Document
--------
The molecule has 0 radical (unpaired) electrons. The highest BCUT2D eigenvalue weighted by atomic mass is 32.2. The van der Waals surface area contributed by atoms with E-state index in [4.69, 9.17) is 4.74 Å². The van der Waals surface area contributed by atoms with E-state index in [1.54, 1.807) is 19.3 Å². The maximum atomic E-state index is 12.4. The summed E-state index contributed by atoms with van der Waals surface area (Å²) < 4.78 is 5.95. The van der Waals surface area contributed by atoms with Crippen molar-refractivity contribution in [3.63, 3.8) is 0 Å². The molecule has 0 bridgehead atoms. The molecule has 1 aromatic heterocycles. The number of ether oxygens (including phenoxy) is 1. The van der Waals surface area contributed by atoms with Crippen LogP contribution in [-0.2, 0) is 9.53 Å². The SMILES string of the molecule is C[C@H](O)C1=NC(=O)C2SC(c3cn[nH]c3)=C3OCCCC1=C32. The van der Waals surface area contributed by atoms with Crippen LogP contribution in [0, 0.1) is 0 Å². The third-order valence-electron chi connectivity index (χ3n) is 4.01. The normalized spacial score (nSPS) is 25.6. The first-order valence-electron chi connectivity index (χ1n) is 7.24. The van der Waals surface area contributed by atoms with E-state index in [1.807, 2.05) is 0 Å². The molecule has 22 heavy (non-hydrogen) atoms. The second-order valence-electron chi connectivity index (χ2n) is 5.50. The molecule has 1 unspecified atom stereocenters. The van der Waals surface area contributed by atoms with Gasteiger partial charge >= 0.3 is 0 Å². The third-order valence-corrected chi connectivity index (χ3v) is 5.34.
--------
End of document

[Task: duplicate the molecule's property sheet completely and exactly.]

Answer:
The molecule has 0 radical (unpaired) electrons. The highest BCUT2D eigenvalue weighted by atomic mass is 32.2. The van der Waals surface area contributed by atoms with E-state index in [4.69, 9.17) is 4.74 Å². The van der Waals surface area contributed by atoms with E-state index in [1.54, 1.807) is 19.3 Å². The maximum atomic E-state index is 12.4. The summed E-state index contributed by atoms with van der Waals surface area (Å²) < 4.78 is 5.95. The van der Waals surface area contributed by atoms with Crippen molar-refractivity contribution in [3.63, 3.8) is 0 Å². The molecule has 0 bridgehead atoms. The molecule has 1 aromatic heterocycles. The number of ether oxygens (including phenoxy) is 1. The van der Waals surface area contributed by atoms with Crippen LogP contribution in [-0.2, 0) is 9.53 Å². The SMILES string of the molecule is C[C@H](O)C1=NC(=O)C2SC(c3cn[nH]c3)=C3OCCCC1=C32. The van der Waals surface area contributed by atoms with Crippen LogP contribution in [0, 0.1) is 0 Å². The third-order valence-electron chi connectivity index (χ3n) is 4.01. The normalized spacial score (nSPS) is 25.6. The first-order valence-electron chi connectivity index (χ1n) is 7.24. The van der Waals surface area contributed by atoms with E-state index in [1.807, 2.05) is 0 Å². The molecule has 22 heavy (non-hydrogen) atoms. The second-order valence-electron chi connectivity index (χ2n) is 5.50. The molecule has 1 unspecified atom stereocenters. The van der Waals surface area contributed by atoms with Gasteiger partial charge >= 0.3 is 0 Å². The third-order valence-corrected chi connectivity index (χ3v) is 5.34.